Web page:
So we want back to see the specialist yesterday. The results of the bone scans show the RA has moved to my elbow, wrists, fingers, heel and shoulders. Deep down I knew this, because they bloody hurt, but when she said it, I felt two things.
Firstly I felt relief that I was not making it up, and then I felt scared of what it meant.
I don't know why I feel like a fraud. Maybe it's because when I mention the word arthritis people often say "Oh, I have that in my finger.." and I hear the unspoken implication at the end of their sentence
"But I just bloody get on with it."
Maybe it's because the markers in my bloods have never been very high. Even though my feet are two sizes bigger due to swelling, and my elbow looks like a tangerine.
Even though it's on the scans as plain as day. My skeleton lit up like a Christmas tree.
I feel that without high ESR and CRP levels, that I am making a fuss over nothing.
I don't think I am a wimp. I gave birth to 9lb without so much as a sip of water. I know what pain is, and my feet flipping hurt.
But they don't hurt as much as they used to.
So when the specialist was talking about moving me onto Anti TNF drugs and doing so ASAP I felt I needed to confess to her.
"But the pain is not as bad."
She explained that after a while people become used to chronic pain and the compromises that come with it.
My husband agreed with her. "You have become accustomed to not being able to do things, to being sore. To shuffling in slippers or walking with a stick. You are used to sleeping in the day, to living a half life in comparison to before."
He is right. Before RA I would have done the school run, cleaned the house, run 10K and made dinner all before 11am.
But I don't know that person anymore. She is a world away.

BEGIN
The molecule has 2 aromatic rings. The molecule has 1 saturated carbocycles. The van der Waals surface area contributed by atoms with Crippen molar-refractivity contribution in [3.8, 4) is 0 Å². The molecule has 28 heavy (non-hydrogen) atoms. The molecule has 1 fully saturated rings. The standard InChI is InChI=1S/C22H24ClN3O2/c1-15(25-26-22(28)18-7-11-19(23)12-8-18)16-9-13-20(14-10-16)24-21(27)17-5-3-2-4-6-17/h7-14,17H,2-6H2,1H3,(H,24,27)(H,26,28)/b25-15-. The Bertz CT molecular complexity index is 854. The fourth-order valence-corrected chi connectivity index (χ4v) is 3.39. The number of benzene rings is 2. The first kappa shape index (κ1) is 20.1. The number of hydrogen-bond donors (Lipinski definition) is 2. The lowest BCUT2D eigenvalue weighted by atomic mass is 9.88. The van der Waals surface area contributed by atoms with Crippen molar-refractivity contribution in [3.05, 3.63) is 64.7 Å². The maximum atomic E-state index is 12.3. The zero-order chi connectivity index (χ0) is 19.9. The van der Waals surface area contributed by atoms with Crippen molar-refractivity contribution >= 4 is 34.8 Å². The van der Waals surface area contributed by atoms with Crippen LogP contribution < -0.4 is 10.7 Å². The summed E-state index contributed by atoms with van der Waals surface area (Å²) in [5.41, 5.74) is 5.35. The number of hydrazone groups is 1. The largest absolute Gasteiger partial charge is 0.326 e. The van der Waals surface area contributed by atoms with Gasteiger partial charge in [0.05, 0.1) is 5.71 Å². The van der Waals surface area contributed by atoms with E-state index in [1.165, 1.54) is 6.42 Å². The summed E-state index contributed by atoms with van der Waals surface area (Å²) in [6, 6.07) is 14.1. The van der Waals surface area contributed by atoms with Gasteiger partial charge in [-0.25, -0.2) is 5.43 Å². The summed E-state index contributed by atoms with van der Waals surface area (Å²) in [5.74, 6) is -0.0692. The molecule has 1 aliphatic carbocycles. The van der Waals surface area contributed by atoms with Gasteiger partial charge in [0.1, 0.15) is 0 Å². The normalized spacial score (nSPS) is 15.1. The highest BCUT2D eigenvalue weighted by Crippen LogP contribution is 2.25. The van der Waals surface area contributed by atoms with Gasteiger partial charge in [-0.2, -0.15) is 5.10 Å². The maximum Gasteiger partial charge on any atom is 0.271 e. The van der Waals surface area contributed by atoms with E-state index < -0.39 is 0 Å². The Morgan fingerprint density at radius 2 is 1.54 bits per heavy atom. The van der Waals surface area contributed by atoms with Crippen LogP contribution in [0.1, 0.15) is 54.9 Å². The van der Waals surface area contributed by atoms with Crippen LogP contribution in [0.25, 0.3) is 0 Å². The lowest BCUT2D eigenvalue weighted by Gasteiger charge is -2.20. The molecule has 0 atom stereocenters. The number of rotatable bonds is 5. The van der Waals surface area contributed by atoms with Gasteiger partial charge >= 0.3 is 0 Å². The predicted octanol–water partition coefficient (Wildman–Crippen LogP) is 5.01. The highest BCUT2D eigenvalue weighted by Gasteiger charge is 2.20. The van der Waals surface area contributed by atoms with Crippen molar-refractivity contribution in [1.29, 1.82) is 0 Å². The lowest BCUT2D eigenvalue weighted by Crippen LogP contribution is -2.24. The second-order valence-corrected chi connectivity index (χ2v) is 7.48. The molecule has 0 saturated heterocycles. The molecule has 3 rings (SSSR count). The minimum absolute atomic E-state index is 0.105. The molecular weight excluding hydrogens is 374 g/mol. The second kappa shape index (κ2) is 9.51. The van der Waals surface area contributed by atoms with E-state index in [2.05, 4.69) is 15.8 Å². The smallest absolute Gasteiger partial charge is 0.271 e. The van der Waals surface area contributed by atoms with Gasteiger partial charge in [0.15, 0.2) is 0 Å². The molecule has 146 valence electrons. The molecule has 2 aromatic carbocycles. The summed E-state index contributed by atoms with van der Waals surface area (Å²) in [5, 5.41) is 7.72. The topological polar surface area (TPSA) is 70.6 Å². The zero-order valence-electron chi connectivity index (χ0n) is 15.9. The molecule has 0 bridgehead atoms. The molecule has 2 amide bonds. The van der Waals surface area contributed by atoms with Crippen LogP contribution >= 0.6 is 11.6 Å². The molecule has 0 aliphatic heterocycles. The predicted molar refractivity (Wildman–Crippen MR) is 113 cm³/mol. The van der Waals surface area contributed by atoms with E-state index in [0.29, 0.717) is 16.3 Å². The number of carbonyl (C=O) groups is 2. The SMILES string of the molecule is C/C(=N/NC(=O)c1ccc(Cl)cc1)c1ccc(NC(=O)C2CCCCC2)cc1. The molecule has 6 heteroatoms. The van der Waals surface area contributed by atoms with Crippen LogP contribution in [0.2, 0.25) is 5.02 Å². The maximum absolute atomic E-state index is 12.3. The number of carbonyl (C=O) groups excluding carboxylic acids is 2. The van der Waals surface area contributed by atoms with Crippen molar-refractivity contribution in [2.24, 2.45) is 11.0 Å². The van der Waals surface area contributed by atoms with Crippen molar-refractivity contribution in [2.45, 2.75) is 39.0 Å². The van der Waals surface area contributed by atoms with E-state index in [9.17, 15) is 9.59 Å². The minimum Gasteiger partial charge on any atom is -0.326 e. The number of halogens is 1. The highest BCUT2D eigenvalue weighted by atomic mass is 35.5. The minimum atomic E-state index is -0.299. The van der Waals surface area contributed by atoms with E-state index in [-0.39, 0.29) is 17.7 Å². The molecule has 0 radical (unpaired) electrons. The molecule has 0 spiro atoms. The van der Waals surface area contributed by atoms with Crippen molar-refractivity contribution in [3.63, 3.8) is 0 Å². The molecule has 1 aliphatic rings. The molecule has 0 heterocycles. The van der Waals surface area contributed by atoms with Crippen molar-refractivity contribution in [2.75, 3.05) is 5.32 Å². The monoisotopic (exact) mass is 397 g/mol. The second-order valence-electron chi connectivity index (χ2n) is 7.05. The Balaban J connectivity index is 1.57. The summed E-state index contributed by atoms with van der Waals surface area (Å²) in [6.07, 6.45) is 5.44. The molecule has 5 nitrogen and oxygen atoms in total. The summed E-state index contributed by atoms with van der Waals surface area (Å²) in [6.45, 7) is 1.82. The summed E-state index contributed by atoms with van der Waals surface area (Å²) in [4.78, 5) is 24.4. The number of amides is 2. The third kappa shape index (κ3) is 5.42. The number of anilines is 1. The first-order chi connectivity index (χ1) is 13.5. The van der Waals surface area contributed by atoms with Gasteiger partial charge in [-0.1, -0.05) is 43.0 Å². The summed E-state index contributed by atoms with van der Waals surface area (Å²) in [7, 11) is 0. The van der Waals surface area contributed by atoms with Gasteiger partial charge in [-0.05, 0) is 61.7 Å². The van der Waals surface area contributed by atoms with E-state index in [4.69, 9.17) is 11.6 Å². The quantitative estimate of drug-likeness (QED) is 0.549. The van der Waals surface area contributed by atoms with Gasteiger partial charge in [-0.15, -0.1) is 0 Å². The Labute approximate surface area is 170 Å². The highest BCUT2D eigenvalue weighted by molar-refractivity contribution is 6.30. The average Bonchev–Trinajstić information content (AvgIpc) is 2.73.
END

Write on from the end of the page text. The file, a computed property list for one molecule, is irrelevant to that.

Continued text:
"But maybe I am going to keep getting better on my own off drugs. Maybe it's reactive arthritis."
My Specialist looked at me patiently and kindly and said "You do not have reactive arthritis. You will not get better on your own. The RA in your body is recruiting joints and it will continue to do so. You have failed the first two types of treatment. They never made an impact. It's time to move on to the next level."
I have been put forward for a study into Biological drugs. If I qualify I will be able to start treatment sooner. My doctor is keen for this to happen.
I am worried I won't qualify for the study, and I am even more worried I will.
If I don't qualify does that mean that I am not that bad and therefore making a fuss over nothing?
If I do, does that mean I really am sick?
I don't want to be a sick person. I want to be pounding in my barefoot trainers to 'My Sharona' by The Knack, my feet hardly touching down before they rise again, in time to the beat, in time to my happy heart.
I want to run till my lungs scream and my legs tremble and the blood is roaring so loud in my ears that I can't hear The Beastie Boys telling me to put my Root Down.
I want to run until I feel like me again.
I do not want to be tested. I do not want to go to hospital every week. I do not want my husband to have to do the school run, his sausage fingers working at tiny pearl buttons and lopsided bunches.
I do not want to sleep after I have finished this.
I want to be a fraud.